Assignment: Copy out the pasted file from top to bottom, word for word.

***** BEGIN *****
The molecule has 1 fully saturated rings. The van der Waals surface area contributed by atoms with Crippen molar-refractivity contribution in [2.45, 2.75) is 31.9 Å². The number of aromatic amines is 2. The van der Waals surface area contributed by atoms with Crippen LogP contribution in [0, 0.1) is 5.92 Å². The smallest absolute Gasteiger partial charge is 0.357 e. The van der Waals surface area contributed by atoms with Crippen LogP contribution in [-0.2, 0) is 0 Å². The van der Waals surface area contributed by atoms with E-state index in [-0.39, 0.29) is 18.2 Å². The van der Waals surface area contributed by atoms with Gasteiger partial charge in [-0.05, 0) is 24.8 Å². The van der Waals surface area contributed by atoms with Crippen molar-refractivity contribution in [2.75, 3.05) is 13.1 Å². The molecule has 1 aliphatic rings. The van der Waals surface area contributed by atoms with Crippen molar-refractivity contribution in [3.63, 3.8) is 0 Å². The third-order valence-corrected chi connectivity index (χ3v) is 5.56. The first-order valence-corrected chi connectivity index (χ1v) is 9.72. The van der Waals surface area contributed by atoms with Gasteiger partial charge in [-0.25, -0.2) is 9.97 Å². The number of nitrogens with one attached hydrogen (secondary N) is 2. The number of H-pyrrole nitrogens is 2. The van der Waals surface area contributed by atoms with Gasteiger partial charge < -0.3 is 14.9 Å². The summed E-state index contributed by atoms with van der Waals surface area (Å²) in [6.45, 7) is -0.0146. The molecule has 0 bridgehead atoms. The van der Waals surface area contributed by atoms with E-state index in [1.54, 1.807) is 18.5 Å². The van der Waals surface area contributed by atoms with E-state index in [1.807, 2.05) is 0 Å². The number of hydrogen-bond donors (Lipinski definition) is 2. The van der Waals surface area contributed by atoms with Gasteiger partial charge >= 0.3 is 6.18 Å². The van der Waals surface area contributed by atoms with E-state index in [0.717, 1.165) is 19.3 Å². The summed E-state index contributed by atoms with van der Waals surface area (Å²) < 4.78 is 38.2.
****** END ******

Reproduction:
The molecule has 1 fully saturated rings. The van der Waals surface area contributed by atoms with Crippen molar-refractivity contribution in [2.45, 2.75) is 31.9 Å². The number of aromatic amines is 2. The van der Waals surface area contributed by atoms with Crippen LogP contribution in [0, 0.1) is 5.92 Å². The smallest absolute Gasteiger partial charge is 0.357 e. The van der Waals surface area contributed by atoms with Crippen LogP contribution in [-0.2, 0) is 0 Å². The van der Waals surface area contributed by atoms with E-state index in [-0.39, 0.29) is 18.2 Å². The van der Waals surface area contributed by atoms with Gasteiger partial charge in [-0.05, 0) is 24.8 Å². The van der Waals surface area contributed by atoms with Crippen molar-refractivity contribution in [2.75, 3.05) is 13.1 Å². The molecule has 1 aliphatic rings. The van der Waals surface area contributed by atoms with Crippen molar-refractivity contribution in [3.63, 3.8) is 0 Å². The third-order valence-corrected chi connectivity index (χ3v) is 5.56. The first-order valence-corrected chi connectivity index (χ1v) is 9.72. The van der Waals surface area contributed by atoms with Gasteiger partial charge in [-0.25, -0.2) is 9.97 Å². The number of nitrogens with one attached hydrogen (secondary N) is 2. The number of H-pyrrole nitrogens is 2. The van der Waals surface area contributed by atoms with Gasteiger partial charge < -0.3 is 14.9 Å². The summed E-state index contributed by atoms with van der Waals surface area (Å²) in [6.45, 7) is -0.0146. The molecule has 0 bridgehead atoms. The van der Waals surface area contributed by atoms with E-state index in [1.54, 1.807) is 18.5 Å². The van der Waals surface area contributed by atoms with E-state index in [1.807, 2.05) is 0 Å². The number of hydrogen-bond donors (Lipinski definition) is 2. The van der Waals surface area contributed by atoms with Gasteiger partial charge >= 0.3 is 6.18 Å². The van der Waals surface area contributed by atoms with E-state index in [0.717, 1.165) is 19.3 Å². The summed E-state index contributed by atoms with van der Waals surface area (Å²) < 4.78 is 38.2.